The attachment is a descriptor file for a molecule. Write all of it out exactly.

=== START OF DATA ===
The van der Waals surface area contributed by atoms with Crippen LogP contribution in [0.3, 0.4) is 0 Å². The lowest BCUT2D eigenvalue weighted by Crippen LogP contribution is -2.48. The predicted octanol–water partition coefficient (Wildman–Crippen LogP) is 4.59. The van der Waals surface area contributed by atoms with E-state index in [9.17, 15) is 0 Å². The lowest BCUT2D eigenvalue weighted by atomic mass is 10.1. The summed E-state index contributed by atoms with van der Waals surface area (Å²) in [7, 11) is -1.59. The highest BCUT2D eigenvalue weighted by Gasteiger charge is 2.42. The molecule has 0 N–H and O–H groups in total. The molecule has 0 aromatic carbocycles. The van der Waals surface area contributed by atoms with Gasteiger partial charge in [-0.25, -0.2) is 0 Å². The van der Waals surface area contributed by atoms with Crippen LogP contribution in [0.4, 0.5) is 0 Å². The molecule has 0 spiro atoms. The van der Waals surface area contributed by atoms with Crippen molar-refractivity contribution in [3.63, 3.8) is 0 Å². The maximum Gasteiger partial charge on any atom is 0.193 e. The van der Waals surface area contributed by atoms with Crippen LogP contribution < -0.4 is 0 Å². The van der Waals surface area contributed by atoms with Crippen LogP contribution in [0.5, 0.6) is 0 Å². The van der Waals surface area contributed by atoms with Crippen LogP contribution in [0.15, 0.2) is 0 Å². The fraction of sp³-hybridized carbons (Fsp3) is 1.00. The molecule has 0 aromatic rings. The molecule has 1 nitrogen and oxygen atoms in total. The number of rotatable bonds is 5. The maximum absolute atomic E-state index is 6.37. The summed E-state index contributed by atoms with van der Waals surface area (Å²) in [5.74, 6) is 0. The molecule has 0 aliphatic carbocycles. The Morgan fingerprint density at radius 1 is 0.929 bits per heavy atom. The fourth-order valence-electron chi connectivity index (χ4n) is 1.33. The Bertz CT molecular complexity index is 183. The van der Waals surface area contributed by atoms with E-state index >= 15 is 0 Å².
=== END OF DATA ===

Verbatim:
The van der Waals surface area contributed by atoms with Crippen LogP contribution in [0.3, 0.4) is 0 Å². The lowest BCUT2D eigenvalue weighted by Crippen LogP contribution is -2.48. The predicted octanol–water partition coefficient (Wildman–Crippen LogP) is 4.59. The van der Waals surface area contributed by atoms with E-state index in [9.17, 15) is 0 Å². The lowest BCUT2D eigenvalue weighted by atomic mass is 10.1. The summed E-state index contributed by atoms with van der Waals surface area (Å²) in [7, 11) is -1.59. The highest BCUT2D eigenvalue weighted by Gasteiger charge is 2.42. The molecule has 0 N–H and O–H groups in total. The molecule has 0 aromatic carbocycles. The van der Waals surface area contributed by atoms with Gasteiger partial charge in [-0.25, -0.2) is 0 Å². The van der Waals surface area contributed by atoms with Crippen LogP contribution in [0.4, 0.5) is 0 Å². The molecule has 0 spiro atoms. The van der Waals surface area contributed by atoms with Crippen molar-refractivity contribution in [3.63, 3.8) is 0 Å². The maximum Gasteiger partial charge on any atom is 0.193 e. The van der Waals surface area contributed by atoms with Crippen LogP contribution < -0.4 is 0 Å². The van der Waals surface area contributed by atoms with Crippen LogP contribution in [0.5, 0.6) is 0 Å². The van der Waals surface area contributed by atoms with Crippen LogP contribution in [0.15, 0.2) is 0 Å². The fraction of sp³-hybridized carbons (Fsp3) is 1.00. The molecule has 0 aromatic rings. The molecule has 1 nitrogen and oxygen atoms in total. The number of rotatable bonds is 5. The maximum absolute atomic E-state index is 6.37. The summed E-state index contributed by atoms with van der Waals surface area (Å²) in [5.74, 6) is 0. The molecule has 0 aliphatic carbocycles. The Morgan fingerprint density at radius 1 is 0.929 bits per heavy atom. The fourth-order valence-electron chi connectivity index (χ4n) is 1.33. The Bertz CT molecular complexity index is 183. The van der Waals surface area contributed by atoms with E-state index >= 15 is 0 Å².